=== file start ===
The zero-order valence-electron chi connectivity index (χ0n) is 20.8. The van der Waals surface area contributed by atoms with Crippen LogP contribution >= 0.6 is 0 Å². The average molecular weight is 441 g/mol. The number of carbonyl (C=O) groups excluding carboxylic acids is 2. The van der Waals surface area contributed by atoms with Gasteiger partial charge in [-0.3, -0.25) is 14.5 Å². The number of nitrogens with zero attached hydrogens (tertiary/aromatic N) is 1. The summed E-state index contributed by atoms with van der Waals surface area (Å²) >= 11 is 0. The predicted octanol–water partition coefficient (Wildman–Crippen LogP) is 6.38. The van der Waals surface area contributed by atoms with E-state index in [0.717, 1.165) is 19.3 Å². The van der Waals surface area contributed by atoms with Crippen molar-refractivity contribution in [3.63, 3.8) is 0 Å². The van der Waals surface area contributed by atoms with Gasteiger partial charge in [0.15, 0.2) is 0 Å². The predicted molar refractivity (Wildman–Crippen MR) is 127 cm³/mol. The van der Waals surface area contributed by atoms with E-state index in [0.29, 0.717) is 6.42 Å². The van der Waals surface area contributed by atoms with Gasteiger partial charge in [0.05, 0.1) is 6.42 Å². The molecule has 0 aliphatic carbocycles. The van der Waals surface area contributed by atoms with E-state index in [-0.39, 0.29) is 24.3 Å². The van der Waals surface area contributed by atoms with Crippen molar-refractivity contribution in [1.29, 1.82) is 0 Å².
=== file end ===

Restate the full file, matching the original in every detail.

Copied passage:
The zero-order valence-electron chi connectivity index (χ0n) is 20.8. The van der Waals surface area contributed by atoms with Crippen LogP contribution >= 0.6 is 0 Å². The average molecular weight is 441 g/mol. The number of carbonyl (C=O) groups excluding carboxylic acids is 2. The van der Waals surface area contributed by atoms with Gasteiger partial charge in [-0.3, -0.25) is 14.5 Å². The number of nitrogens with zero attached hydrogens (tertiary/aromatic N) is 1. The summed E-state index contributed by atoms with van der Waals surface area (Å²) >= 11 is 0. The predicted octanol–water partition coefficient (Wildman–Crippen LogP) is 6.38. The van der Waals surface area contributed by atoms with E-state index in [0.717, 1.165) is 19.3 Å². The van der Waals surface area contributed by atoms with Crippen molar-refractivity contribution in [3.63, 3.8) is 0 Å². The van der Waals surface area contributed by atoms with Gasteiger partial charge in [0.15, 0.2) is 0 Å². The predicted molar refractivity (Wildman–Crippen MR) is 127 cm³/mol. The van der Waals surface area contributed by atoms with E-state index in [0.29, 0.717) is 6.42 Å². The van der Waals surface area contributed by atoms with Gasteiger partial charge in [0.05, 0.1) is 6.42 Å². The molecule has 0 aliphatic carbocycles. The van der Waals surface area contributed by atoms with E-state index in [-0.39, 0.29) is 24.3 Å². The van der Waals surface area contributed by atoms with Crippen molar-refractivity contribution in [1.29, 1.82) is 0 Å².